China can offer Afghanistan and Pakistan "peaceful economic development", said US Ambassador to China Jon Huntsman in Beijing yesterday.
The US has been struggling with its war on terror in Afghanistan. Just more than a week ago, US President Barack Obama has declared to send 30,000 more troops to the battlefield.
China responded to Huntsman's message yesterday, saying Beijing wishes to work with the international community to help those war-torn neighbors achieve peace, stability, development and progress.
Huntsman noted that Beijing and Washington can both bring such help.
Huntsman made the remarks after addressing in Beijing an annual conference of the Committee of 100, a group of prominent Chinese-Americans aiming to encourage stronger relations between China and the US.
He stressed during the speech that many global challenges can only be resolved through cooperation between China and the US.
In response, the Chinese Foreign Ministry said Beijing and Washington have maintained "good communication" on the situation in South Asia.
Jiang Yu, the ministry's spokeswoman, said China, as a friendly neighbor of Afghanistan and Pakistan, has offered help "within its might" to help both countries achieve "peace, stability, development, and progress".
"We wish to work with the international community to further promote efforts to achieve above goals," she told China Daily.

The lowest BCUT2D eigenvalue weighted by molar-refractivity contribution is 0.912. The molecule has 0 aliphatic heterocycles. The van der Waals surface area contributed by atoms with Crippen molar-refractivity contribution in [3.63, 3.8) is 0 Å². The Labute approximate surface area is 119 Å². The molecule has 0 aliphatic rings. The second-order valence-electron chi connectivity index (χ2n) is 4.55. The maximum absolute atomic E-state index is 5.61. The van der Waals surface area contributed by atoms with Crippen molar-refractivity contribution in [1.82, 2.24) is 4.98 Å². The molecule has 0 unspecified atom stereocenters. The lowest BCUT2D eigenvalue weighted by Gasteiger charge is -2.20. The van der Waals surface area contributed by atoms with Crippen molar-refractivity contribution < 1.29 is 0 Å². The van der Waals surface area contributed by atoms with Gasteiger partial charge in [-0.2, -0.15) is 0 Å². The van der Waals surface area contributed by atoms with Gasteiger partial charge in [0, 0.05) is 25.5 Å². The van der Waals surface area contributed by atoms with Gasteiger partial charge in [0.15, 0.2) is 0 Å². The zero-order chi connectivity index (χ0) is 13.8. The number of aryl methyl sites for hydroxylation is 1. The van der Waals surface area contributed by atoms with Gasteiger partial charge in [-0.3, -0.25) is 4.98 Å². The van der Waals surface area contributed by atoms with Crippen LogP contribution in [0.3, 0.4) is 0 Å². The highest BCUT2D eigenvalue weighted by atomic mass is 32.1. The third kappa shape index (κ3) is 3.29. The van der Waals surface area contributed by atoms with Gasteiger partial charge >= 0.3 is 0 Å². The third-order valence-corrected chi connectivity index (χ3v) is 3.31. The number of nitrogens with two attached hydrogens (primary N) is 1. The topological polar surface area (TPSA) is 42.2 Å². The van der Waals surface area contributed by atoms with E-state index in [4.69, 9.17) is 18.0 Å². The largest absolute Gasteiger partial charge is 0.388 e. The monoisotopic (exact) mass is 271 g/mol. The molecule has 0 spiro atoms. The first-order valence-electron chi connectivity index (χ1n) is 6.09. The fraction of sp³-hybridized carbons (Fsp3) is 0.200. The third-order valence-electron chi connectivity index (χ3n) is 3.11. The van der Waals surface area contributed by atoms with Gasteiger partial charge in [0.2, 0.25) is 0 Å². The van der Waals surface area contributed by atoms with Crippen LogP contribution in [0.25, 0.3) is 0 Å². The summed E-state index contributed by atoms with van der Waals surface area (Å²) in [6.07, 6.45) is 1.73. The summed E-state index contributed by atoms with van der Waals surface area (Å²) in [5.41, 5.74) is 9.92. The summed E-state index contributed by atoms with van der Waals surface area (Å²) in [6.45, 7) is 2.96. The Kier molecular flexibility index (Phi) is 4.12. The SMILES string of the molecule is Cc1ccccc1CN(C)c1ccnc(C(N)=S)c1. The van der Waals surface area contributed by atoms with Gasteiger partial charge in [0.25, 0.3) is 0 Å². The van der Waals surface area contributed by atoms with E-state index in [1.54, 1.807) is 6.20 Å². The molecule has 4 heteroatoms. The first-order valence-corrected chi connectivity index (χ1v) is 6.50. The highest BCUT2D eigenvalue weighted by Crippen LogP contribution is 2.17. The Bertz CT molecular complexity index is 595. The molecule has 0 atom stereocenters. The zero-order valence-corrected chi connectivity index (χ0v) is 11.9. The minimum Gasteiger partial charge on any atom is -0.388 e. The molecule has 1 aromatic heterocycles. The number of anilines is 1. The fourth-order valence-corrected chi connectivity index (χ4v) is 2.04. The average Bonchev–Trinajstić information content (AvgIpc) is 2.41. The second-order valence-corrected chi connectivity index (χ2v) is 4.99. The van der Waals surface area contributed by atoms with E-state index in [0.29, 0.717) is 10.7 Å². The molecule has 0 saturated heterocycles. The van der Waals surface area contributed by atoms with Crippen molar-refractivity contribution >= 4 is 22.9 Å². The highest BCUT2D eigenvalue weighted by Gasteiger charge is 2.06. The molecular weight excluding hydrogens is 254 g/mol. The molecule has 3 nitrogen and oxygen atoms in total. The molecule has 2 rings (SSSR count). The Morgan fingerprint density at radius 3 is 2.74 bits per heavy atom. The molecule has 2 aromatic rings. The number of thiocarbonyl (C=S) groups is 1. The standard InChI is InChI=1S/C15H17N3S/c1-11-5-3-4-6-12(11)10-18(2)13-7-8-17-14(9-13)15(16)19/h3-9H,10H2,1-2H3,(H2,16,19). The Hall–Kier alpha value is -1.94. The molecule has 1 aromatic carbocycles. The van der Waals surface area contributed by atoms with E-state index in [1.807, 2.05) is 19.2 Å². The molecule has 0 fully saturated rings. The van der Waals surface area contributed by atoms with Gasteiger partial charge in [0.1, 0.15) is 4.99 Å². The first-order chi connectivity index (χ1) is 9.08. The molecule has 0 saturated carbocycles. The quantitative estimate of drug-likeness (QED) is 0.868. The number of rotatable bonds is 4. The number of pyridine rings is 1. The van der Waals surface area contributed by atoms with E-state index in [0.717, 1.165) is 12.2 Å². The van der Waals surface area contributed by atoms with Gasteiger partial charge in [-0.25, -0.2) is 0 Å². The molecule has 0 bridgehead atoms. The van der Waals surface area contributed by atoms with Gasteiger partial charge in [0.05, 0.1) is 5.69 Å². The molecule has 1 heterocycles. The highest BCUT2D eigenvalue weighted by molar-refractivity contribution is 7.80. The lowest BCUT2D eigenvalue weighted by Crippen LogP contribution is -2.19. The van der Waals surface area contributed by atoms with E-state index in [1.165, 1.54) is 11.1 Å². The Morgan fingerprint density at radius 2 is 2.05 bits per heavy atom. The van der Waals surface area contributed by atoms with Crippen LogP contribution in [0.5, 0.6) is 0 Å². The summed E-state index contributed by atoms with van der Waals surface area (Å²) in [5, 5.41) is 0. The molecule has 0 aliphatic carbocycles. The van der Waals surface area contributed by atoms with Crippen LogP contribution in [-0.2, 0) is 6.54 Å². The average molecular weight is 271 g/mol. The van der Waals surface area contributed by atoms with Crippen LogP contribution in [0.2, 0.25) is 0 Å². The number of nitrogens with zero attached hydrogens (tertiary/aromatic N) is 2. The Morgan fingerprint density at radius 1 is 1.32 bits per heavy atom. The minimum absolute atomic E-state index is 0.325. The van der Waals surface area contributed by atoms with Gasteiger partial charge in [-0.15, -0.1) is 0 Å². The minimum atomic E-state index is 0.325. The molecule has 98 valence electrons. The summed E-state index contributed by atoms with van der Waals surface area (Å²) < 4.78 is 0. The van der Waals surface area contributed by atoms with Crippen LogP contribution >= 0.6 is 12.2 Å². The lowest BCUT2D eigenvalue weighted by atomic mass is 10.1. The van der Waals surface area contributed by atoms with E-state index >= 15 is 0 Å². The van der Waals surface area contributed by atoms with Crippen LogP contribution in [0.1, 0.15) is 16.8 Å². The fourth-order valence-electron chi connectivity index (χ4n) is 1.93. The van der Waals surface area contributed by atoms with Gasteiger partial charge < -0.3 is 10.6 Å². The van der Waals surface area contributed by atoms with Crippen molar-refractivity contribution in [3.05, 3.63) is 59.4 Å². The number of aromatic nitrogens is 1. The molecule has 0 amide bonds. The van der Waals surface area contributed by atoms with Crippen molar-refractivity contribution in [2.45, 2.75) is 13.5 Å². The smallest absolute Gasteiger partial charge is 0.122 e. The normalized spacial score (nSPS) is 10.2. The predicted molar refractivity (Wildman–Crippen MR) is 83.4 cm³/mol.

Late last month in Beijing, Obama reached consensus on the South Asia situation with his Chinese counterpart, President Hu Jintao.
The two leaders' joint statement said both countries "welcome any effort that helps achieve peace, stability, and development in South Asia", and they also agreed to "support anti-terror combat in Afghanistan and Pakistan."
Commenting on Huntsman's latest message, Afghanistan's ambassador to China said he "welcomes cooperation between China and the US" to contribute to his country's reconstruction, especially in the economic sector.
"The government of Afghanistan believes that Afghanistan is a place of cooperation for civilizations," said Ambassador Sultan Baheen.
"China, as a good friend, neighbor and big regional power, could and should have a contribution in the Afghanistan's reconstruction," Baheen added.
Meanwhile, a senior Pakistan government official said Islamabad and Beijing "have a strong and independent trajectory of relations".
"Pakistan is also working with the US in the war against terrorism and economic development," the official said.
Pang Zhongying, an expert on international affairs at the Beijing-based Renmin University of China, said Huntsman has adopted "a very pragmatic stance" by calling for Beijing's economic contribution rather than troops.
Since Obama unveiled his troop surge plan in Afghanistan, NATO countries and South Korea have said they would also send more troops to Kabul.
"The US knows it's not likely for China to send troops to the region, so it persuades China to play a role in the economy and reconstruction," Pang said, even though "China is already a stakeholder in Afghanistan".
China has been active in the reconstruction of Afghanistan since the US invaded the country following the 9/11 terror attacks.
The China Metallurgical Group Corp and China's top integrated copper producer, Jiangxi Copper Corporation, in July started work in Logar, a province southeast of the country's capital Kabul, to explore and develop the vast Aynak copper mines. The $4 billion investment was the biggest in Afghanistan's history.
(China Daily 12/10/2009 page11)